Type I IFNs, including IFN-α, enhance Ag presentation and promote the expansion, survival, and effector function of CD8+ CTL during viral infection. Because these are ideal characteristics for a vaccine adjuvant, we examined the efficacy and mechanism of exogenous IFN-α as an adjuvant for antimelanoma peptide vaccination. We studied the expansion of pmel-1 transgenic CD8+ T cells specific for the gp100 melanocyte differentiation Ag after vaccination of mice with gp10025-33 peptide in IFA. IFN-α synergized with peptide vaccination in a dose-dependent manner by boosting relative and absolute numbers of gp100-specific T cells that suppressed B16 melanoma growth. IFN-α dramatically increased the accumulation of gp100-specific, IFN-α-secreting, CD8+ T cells in the tumor through reduced apoptosis and enhanced proliferation of Ag-specific CD8 + T cells. IFN-α treatment also greatly increased the long-term maintenance of pmel-1 CD8+ T cells with an effector memory phenotype, a process that required expression of IFN-α receptor on the T cells and IL-15 in the host. These results demonstrate the efficacy of IFN-α as an adjuvant for peptide vaccination, give insight into its mechanism of action, and provide a rationale for clinical trials in which vaccination is combined with standard-of-care IFN-α therapy for melanoma.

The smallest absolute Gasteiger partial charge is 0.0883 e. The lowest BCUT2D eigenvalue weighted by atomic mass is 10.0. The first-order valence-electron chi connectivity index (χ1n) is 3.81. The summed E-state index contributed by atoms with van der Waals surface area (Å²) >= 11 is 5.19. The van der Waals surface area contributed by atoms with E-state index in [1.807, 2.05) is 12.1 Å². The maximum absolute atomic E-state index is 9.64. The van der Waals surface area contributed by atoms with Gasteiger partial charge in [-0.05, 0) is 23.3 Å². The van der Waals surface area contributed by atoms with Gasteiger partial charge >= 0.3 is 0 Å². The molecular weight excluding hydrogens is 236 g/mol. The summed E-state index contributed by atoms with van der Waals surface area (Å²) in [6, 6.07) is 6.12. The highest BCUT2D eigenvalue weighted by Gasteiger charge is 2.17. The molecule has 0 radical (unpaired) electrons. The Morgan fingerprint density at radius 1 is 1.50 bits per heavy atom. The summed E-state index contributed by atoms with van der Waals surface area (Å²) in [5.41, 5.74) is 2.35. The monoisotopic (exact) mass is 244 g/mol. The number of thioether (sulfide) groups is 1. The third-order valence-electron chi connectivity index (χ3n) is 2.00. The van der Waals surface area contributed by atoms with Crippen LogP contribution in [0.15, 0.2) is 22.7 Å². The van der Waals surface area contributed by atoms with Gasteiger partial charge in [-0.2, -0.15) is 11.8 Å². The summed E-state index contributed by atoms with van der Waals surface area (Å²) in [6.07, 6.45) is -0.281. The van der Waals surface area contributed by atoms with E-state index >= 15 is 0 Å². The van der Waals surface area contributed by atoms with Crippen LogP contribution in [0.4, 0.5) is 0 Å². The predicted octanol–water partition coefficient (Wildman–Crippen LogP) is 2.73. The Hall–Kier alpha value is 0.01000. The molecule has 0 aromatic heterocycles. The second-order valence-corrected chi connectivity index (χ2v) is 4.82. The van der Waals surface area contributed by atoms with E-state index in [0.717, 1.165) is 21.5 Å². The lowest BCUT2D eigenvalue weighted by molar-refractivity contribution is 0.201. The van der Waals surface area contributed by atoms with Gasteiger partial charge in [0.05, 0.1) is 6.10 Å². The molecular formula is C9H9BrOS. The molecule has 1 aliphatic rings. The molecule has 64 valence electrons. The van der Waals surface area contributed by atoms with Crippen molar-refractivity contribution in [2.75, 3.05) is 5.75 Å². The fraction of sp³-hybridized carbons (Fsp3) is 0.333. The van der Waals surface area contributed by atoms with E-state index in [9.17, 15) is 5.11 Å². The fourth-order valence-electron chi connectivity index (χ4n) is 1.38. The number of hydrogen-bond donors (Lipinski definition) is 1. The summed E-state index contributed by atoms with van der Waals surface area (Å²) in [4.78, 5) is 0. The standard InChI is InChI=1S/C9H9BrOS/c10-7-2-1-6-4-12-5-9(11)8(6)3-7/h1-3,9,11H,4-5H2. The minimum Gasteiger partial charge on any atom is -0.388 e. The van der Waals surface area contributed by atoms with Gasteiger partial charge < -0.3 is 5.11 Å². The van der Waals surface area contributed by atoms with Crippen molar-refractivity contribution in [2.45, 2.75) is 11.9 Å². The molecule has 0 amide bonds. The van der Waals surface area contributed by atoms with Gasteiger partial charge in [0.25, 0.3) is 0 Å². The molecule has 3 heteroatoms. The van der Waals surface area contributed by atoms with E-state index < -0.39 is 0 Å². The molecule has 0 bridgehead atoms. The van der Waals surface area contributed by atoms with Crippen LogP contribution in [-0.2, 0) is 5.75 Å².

ASJC Scopus subject areas
- Immunology and Allergy